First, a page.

* The Holt et al classic paper, published in 1997, reviewed the insulin (and glucose) responses of 38 different foods.
* The 38 foods were placed in 6 food categories: fruit; bakery products; snack foods and confectionery; protein-rich foods; carbohydrate-rich foods; and breakfast cereals. (There was a conflict of interest with one of the authors and Kellogg’s.)
* The researchers should have tested single macronutrients. Every food other than white fish was a composite of at least two macronutrients and mostly all three. The fish approximated to pure protein, but sucrose and an oil could have been tested as a pure carbohydrate and fat respectively. This was a missed opportunity in a classic study.
* Healthy subjects tested each category of foods (11-13 students tested the foods in each category). The areas under the glucose and insulin curves were then measured for 120 minutes after the single food. The researchers aimed to replicated the glycemic index by assigning white bread a score of 100 and measuring the other 37 foods relative to this.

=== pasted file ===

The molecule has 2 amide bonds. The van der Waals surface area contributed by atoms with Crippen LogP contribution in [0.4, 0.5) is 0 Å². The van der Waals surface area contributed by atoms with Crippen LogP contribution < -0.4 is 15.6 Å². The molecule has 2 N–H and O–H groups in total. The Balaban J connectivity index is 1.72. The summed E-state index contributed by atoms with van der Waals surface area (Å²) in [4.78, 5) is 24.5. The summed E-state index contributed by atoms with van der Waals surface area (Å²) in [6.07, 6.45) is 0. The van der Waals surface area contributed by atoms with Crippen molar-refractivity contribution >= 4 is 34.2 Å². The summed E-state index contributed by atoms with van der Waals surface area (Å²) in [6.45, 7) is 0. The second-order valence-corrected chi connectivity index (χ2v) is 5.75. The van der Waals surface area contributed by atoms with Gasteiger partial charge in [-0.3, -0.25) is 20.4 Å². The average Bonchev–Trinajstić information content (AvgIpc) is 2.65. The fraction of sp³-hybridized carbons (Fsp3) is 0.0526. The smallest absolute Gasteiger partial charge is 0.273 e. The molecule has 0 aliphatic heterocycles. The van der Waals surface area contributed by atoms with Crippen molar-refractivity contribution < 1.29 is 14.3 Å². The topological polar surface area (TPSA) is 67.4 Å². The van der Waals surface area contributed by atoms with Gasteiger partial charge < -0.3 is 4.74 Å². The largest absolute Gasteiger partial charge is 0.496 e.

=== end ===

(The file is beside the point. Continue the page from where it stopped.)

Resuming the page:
* Three conclusions (among others) were i) that there were significant differences in insulin scores within and between food categories; ii) that protein had surprising responses; and iii) that breakfast cereals were the lowest category for average insulin scores and the second lowest for average glucose scores.
* The categories were arbitrary and wrongly influenced the outcomes. I placed the foods in different categories – real or processed foods and then mostly fat, carbohydrate or protein foods. The findings changed and beef, fish, peanuts, cheese and eggs became the 'best' foods and cereals were among the worst.
* The glucose and insulin impact of protein was interesting and is explored in this note.
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